Everyone has a story to tell. Perhaps the greatest gift one human being can share with another is the thoughtful exchange of a personal experience. Transcending time and space the narrative arch is a wonderful bridge that connects the hearts and minds of a single person or an excited crowd gathered just to listen.
In a celebration of Madison storytellers the nonprofit organization Sustain Dane partnered with Living In Balance to showcase the emerging talents of local narrators. Sponsored by the energy company Madison Gas & Electric the event welcomed ordinary citizens to tell a personal story of their lives that relates to idea of sustainability. At Cargo Coffee on East Washington, near the Capital Square, 10 participants of the 2018 Megaphone Storytelling Workshops recounted their precious memories of the past in the intimated setting of a modern story slam.
“There’s a lot of joy in seeing so many of you in the workshops we’ve had over the last couple of weeks,” said Mario Garcia Sierra of MG&E. “Hopefully you will learn a lot today from these stories and hopefully you’ll get some ideas for your own stories that you will want to share in the future. I believe there is a lot of momentum here and I’m looking forward to what the Megaphone evolves to.”
“User engagement and experience has become a major focus for any web-based service in recent years”
Each presenter at the Story Slam, hosted by writing coach Takeyla Benton, offered up a 5-minute tale of what sustainability means to them. The narratives ranged broadly from Patsy Brooks’ story of how she was inspired to become a teacher to the events that led Gene Delcourt to start a business making wooden caskets for green burials. Cara Erickson, a marketing and communications at the Aldo Leopold Nature Center, shared her first experience portaging her 80-pound boat through the Boundary Waters Canoe Area Wilderness. University of Wisconsin soil scientist Carolyn Betz read a poignant essay on the end of family’s tradition of milking dairy cows. With grace and charm comedian Dina Nina Martinez illustrated the bittersweet agony of her life as a transgender woman. And Jessie Lerner, the executive director of Sustain Dane, confessed how much she hates answering the question, “What do you do?”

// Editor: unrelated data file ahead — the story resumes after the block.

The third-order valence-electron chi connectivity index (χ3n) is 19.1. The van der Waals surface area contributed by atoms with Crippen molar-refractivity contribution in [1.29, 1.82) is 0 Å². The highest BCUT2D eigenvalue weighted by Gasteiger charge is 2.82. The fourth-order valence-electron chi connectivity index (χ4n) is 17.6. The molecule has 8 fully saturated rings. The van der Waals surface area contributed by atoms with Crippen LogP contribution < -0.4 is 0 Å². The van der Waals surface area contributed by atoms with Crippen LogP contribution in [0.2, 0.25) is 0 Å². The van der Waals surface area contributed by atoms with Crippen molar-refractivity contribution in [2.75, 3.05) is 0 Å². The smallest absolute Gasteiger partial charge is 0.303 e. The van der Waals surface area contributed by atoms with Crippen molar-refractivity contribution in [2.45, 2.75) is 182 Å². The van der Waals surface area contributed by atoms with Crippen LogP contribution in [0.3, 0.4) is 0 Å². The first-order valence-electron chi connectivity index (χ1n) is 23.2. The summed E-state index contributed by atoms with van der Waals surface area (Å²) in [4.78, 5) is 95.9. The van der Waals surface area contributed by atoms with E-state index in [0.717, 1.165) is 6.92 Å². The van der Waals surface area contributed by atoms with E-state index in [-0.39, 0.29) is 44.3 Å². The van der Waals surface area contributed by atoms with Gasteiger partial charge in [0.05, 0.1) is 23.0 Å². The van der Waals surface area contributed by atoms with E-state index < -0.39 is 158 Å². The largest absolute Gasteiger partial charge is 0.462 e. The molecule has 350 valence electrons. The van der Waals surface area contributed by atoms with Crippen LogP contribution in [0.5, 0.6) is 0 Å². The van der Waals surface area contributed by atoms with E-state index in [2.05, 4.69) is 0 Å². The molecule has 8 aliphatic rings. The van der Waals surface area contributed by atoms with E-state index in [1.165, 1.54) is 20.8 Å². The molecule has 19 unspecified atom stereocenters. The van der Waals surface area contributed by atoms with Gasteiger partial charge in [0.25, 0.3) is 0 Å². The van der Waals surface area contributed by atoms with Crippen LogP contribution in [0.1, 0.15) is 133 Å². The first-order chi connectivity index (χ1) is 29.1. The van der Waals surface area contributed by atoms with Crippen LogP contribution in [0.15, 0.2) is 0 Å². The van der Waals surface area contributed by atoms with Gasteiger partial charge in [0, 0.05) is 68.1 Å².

At the core of every story rest the seeds of connection, a profound opportunity for community engagement. Though deeply personal and specific to the life experiences of the individual storyteller, each narrative allows every member of the audience to relate, in some way, to similar circumstances or occurrences in their own lives. From that discreet point of contact there is a spark of energy and like the magnet attraction of charged particles in a molecule a bond is formed. And in that moment the power of story brings us all together.
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